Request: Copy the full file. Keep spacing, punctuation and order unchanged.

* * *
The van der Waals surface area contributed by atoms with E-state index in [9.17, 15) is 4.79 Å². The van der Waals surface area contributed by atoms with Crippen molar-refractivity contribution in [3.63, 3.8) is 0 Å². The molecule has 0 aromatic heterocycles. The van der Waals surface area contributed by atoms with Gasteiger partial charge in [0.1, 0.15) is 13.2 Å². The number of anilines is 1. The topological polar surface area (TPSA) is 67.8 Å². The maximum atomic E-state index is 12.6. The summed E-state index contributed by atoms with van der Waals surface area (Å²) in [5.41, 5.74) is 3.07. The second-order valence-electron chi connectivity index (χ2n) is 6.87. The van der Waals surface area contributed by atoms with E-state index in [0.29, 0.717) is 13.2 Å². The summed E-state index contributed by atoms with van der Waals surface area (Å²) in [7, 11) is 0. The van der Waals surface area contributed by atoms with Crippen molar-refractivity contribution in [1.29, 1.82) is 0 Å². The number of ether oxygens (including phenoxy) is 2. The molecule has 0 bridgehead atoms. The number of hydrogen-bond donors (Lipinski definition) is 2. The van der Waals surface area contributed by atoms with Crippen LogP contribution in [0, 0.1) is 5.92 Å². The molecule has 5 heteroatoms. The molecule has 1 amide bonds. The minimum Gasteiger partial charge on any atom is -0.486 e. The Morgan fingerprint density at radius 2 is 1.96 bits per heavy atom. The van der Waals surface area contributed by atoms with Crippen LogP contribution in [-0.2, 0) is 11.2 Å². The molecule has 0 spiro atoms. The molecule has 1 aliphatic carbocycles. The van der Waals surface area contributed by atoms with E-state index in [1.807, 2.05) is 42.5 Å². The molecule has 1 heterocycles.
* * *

The van der Waals surface area contributed by atoms with E-state index in [9.17, 15) is 4.79 Å². The van der Waals surface area contributed by atoms with Crippen molar-refractivity contribution in [3.63, 3.8) is 0 Å². The molecule has 0 aromatic heterocycles. The van der Waals surface area contributed by atoms with Gasteiger partial charge in [0.1, 0.15) is 13.2 Å². The number of anilines is 1. The topological polar surface area (TPSA) is 67.8 Å². The maximum atomic E-state index is 12.6. The summed E-state index contributed by atoms with van der Waals surface area (Å²) in [5.41, 5.74) is 3.07. The second-order valence-electron chi connectivity index (χ2n) is 6.87. The van der Waals surface area contributed by atoms with E-state index in [0.29, 0.717) is 13.2 Å². The summed E-state index contributed by atoms with van der Waals surface area (Å²) in [7, 11) is 0. The van der Waals surface area contributed by atoms with Crippen molar-refractivity contribution in [1.29, 1.82) is 0 Å². The number of ether oxygens (including phenoxy) is 2. The molecule has 0 bridgehead atoms. The number of hydrogen-bond donors (Lipinski definition) is 2. The van der Waals surface area contributed by atoms with Crippen LogP contribution in [0, 0.1) is 5.92 Å². The molecule has 5 heteroatoms. The molecule has 1 amide bonds. The minimum Gasteiger partial charge on any atom is -0.486 e. The Morgan fingerprint density at radius 2 is 1.96 bits per heavy atom. The van der Waals surface area contributed by atoms with Crippen LogP contribution in [-0.2, 0) is 11.2 Å². The molecule has 0 spiro atoms. The molecule has 1 aliphatic carbocycles. The van der Waals surface area contributed by atoms with E-state index in [1.807, 2.05) is 42.5 Å². The molecule has 1 heterocycles.